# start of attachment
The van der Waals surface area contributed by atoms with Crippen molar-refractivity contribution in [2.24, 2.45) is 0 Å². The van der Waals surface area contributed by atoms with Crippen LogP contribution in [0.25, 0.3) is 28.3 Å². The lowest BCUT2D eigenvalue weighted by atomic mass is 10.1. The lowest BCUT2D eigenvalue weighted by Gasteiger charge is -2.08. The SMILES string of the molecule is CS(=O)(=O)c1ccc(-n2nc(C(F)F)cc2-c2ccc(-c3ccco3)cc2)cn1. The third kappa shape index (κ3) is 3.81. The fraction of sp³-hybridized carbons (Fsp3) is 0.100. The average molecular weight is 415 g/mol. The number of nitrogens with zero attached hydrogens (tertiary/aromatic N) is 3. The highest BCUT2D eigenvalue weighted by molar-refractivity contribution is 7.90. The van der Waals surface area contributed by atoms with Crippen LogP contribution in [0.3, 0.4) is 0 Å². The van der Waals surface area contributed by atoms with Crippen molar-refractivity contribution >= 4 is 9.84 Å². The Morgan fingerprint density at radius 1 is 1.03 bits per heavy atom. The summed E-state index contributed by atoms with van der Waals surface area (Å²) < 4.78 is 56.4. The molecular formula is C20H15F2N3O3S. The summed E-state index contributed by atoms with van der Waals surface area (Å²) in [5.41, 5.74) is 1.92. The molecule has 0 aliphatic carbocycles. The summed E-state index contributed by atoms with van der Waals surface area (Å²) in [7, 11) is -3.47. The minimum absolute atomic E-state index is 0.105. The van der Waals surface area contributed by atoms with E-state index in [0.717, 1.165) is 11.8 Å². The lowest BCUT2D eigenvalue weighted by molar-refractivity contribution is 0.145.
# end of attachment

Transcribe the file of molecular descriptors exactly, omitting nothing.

The van der Waals surface area contributed by atoms with Crippen molar-refractivity contribution in [2.24, 2.45) is 0 Å². The van der Waals surface area contributed by atoms with Crippen LogP contribution in [0.25, 0.3) is 28.3 Å². The lowest BCUT2D eigenvalue weighted by atomic mass is 10.1. The lowest BCUT2D eigenvalue weighted by Gasteiger charge is -2.08. The SMILES string of the molecule is CS(=O)(=O)c1ccc(-n2nc(C(F)F)cc2-c2ccc(-c3ccco3)cc2)cn1. The third kappa shape index (κ3) is 3.81. The fraction of sp³-hybridized carbons (Fsp3) is 0.100. The average molecular weight is 415 g/mol. The number of nitrogens with zero attached hydrogens (tertiary/aromatic N) is 3. The highest BCUT2D eigenvalue weighted by molar-refractivity contribution is 7.90. The van der Waals surface area contributed by atoms with Crippen LogP contribution in [0.3, 0.4) is 0 Å². The van der Waals surface area contributed by atoms with Crippen molar-refractivity contribution >= 4 is 9.84 Å². The Morgan fingerprint density at radius 1 is 1.03 bits per heavy atom. The summed E-state index contributed by atoms with van der Waals surface area (Å²) < 4.78 is 56.4. The molecular formula is C20H15F2N3O3S. The summed E-state index contributed by atoms with van der Waals surface area (Å²) in [5.41, 5.74) is 1.92. The molecule has 0 aliphatic carbocycles. The summed E-state index contributed by atoms with van der Waals surface area (Å²) in [7, 11) is -3.47. The minimum absolute atomic E-state index is 0.105. The van der Waals surface area contributed by atoms with E-state index in [0.717, 1.165) is 11.8 Å². The lowest BCUT2D eigenvalue weighted by molar-refractivity contribution is 0.145.